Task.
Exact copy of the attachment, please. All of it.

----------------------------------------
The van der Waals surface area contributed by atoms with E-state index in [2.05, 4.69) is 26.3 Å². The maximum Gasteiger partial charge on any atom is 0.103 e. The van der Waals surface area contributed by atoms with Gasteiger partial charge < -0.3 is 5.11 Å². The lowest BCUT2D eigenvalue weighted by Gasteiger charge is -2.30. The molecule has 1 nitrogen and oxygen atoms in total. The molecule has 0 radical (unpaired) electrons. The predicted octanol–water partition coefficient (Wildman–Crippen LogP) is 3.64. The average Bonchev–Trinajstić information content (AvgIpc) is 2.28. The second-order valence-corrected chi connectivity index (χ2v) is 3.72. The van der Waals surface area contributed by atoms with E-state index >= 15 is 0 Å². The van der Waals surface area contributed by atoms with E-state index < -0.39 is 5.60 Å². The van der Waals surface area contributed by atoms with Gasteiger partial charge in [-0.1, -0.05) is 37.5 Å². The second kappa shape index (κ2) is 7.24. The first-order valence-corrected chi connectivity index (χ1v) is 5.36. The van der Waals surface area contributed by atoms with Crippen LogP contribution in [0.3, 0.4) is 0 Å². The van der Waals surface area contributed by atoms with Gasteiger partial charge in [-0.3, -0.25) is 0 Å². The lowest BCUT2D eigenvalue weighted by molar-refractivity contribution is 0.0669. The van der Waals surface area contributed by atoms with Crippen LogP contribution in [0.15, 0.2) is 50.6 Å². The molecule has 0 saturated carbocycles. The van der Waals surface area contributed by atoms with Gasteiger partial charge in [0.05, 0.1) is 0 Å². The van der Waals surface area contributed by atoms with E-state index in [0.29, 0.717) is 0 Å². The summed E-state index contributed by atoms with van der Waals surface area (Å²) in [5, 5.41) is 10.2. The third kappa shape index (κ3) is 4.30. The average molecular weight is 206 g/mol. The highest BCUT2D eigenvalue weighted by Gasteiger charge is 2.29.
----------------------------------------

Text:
The van der Waals surface area contributed by atoms with E-state index in [2.05, 4.69) is 26.3 Å². The maximum Gasteiger partial charge on any atom is 0.103 e. The van der Waals surface area contributed by atoms with Gasteiger partial charge < -0.3 is 5.11 Å². The lowest BCUT2D eigenvalue weighted by Gasteiger charge is -2.30. The molecule has 1 nitrogen and oxygen atoms in total. The molecule has 0 radical (unpaired) electrons. The predicted octanol–water partition coefficient (Wildman–Crippen LogP) is 3.64. The average Bonchev–Trinajstić information content (AvgIpc) is 2.28. The second-order valence-corrected chi connectivity index (χ2v) is 3.72. The van der Waals surface area contributed by atoms with E-state index >= 15 is 0 Å². The van der Waals surface area contributed by atoms with E-state index < -0.39 is 5.60 Å². The van der Waals surface area contributed by atoms with Gasteiger partial charge in [-0.1, -0.05) is 37.5 Å². The second kappa shape index (κ2) is 7.24. The first-order valence-corrected chi connectivity index (χ1v) is 5.36. The van der Waals surface area contributed by atoms with Crippen LogP contribution in [0.3, 0.4) is 0 Å². The van der Waals surface area contributed by atoms with Gasteiger partial charge in [-0.3, -0.25) is 0 Å². The lowest BCUT2D eigenvalue weighted by molar-refractivity contribution is 0.0669. The van der Waals surface area contributed by atoms with Crippen LogP contribution in [0.15, 0.2) is 50.6 Å². The molecule has 0 saturated carbocycles. The van der Waals surface area contributed by atoms with Gasteiger partial charge in [0.05, 0.1) is 0 Å². The van der Waals surface area contributed by atoms with E-state index in [0.29, 0.717) is 0 Å². The summed E-state index contributed by atoms with van der Waals surface area (Å²) in [5, 5.41) is 10.2. The third kappa shape index (κ3) is 4.30. The average molecular weight is 206 g/mol. The highest BCUT2D eigenvalue weighted by Gasteiger charge is 2.29.